Some of the commuter services, have little more than a glorified shared 4G connection - but usually with the benefit of dual carrier and roof-top antenna. Southern Rail had a bit of 'left hand' 'right hand' problem when they installed WiMax along the Brighton mainline, and on the fleet of trains that operated on that route .... just as the installation finished, the trains were deployed to the south coast, so they had trains with no base stations to connect on the south coast, and base stations with no trains to connect to them on the Brighton mainline.
More recently there has been a focus of putting media streaming servers on trains to try to encourage people to stream local content, rather than clogging up the ship-to-shore connection.
(** For a while I got myself a T-mobile 3G dongle specifically because T-mobile weren't used by the ship-to-shore, so their cellular capacity didn't get swamped by the train's connections in the way that O2/Orange did)

If it was my money, I'd spend it on improving the normal 4G (or 5G in due course) coverage along the line of route, rather than bespoke WiFi solutions that are doing little more than share half-a-dozen 4G connections around 500 people.
#1663736
rikur_ wrote:If it was my money, I'd spend it on improving the normal 4G (or 5G in due course) coverage along the line of route, rather than bespoke WiFi solutions that are doing little more than share half-a-dozen 4G connections around 500 people.


In Luxemburg, all the train lines have cellular masts along their length with antennas pointing up and down the track. I understand that wasn't allowed here for many years as the train people wanted to install their own solutions and charge for them. Maybe we could start putting in this sort of infrastructure here. It always bemused me that the cellular companies bent over backwards to ensure all the main roads and motorways were covered, but couldn't do the trains!
User avatar
By rikur_
#1663749
Paul_Sengupta wrote:
rikur_ wrote:If it was my money, I'd spend it on improving the normal 4G (or 5G in due course) coverage along the line of route, rather than bespoke WiFi solutions that are doing little more than share half-a-dozen 4G connections around 500 people.


In Luxemburg, all the train lines have cellular masts along their length with antennas pointing up and down the track. I understand that wasn't allowed here for many years as the train people wanted to install their own solutions and charge for them. Maybe we could start putting in this sort of infrastructure here. It always bemused me that the cellular companies bent over backwards to ensure all the main roads and motorways were covered, but couldn't do the trains!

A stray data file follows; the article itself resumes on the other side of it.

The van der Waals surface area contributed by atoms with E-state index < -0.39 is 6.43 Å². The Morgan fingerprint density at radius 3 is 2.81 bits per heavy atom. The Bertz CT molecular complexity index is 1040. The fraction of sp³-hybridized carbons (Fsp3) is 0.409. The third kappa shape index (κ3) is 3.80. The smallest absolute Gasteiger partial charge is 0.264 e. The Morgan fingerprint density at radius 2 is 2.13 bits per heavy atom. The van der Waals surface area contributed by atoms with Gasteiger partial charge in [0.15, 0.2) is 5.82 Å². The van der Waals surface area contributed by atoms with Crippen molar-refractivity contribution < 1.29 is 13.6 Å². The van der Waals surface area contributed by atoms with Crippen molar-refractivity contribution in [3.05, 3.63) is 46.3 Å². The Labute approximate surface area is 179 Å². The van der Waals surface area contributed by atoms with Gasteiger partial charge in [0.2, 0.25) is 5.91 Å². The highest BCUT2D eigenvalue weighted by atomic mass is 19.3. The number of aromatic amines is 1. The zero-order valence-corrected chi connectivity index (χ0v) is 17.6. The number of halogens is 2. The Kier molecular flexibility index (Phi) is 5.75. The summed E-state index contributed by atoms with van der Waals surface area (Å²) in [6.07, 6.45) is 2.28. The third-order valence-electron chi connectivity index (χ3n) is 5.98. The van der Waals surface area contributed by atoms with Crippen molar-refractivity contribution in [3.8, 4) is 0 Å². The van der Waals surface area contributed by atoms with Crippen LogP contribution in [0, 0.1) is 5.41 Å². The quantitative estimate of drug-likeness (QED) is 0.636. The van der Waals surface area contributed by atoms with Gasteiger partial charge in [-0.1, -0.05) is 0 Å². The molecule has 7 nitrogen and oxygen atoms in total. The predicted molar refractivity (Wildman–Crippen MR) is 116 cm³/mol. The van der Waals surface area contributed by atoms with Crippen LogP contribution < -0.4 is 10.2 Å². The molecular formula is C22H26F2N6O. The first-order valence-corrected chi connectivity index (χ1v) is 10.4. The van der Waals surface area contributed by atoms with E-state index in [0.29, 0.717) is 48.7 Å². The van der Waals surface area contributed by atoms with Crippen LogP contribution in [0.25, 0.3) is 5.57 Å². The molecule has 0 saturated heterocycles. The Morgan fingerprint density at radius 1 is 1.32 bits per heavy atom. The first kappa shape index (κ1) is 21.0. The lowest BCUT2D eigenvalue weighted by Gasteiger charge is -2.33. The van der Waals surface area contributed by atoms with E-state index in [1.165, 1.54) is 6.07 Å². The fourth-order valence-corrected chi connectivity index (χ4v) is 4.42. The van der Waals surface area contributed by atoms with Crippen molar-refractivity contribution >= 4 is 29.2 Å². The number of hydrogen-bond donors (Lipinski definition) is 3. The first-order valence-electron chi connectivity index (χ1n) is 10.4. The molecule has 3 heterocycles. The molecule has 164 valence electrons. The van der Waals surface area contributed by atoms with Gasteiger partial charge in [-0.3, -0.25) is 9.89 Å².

Specifically Network Rail wanted to put in their own solution (GSM-R) for operational use - and have blown hot & cold over the years as to whether they want to resell capacity for passenger use, or ring-fence it as a critical operational system. I can't recall which way the wind is blowing at the moment. We had similar issue with WiMAX that they didn't want it, so a lot was mounted off railway premises so they couldn't prevent it.
To their credit, I've had a fair amount of engagement over the years with Vodafone, T-mobile and Orange as was with collaborative initiatives to improve railway coverage. Orange even fitted repeaters within trains, and T-mobile was one of the early investors in on-train WiFi.
I haven't been close to cellular network design, but can imagine it's a pretty horrible thing to design for .... 400 devices simultaneously want to hand-over to a cell site, absorb alls its capacity, with 125mph doppler effect, and then 20 seconds latter bugger off to the next cell site, just as the response packets are arriving at the cell site that's now out of range.

ps: And IIRC the leaky feeders in tunnels are owned by the railways, and the mobile operators have to pay to use them .... which I believe has been a contentious issue with ESN, as some regard it as unethical that the emergency services are indirectly being charged to provide an emergency service.
Last edited by rikur_ on Tue Jan 08, 2019 4:05 pm, edited 1 time in total.
#1663763
Any device not actively making a call, or on a sporadic data only call, will just be monitoring the network and will attach to the appropriate cell when necessary. For active calls, 3G copes very adequately with mobility through what's known as soft handover. When you come within range of another site (when it reaches a certain signal strength), it'll establish a connection with that site as well as the one you've been using, effectively setting up two (or three) connections. When the signal strength of the original drops below a certain value, that connection is quietly dropped and you're then only on the new link. It's pretty seamless, assuming you have adequate coverage of course.

125mph isn't a problem.

Cellular networks are designed with mobility in mind.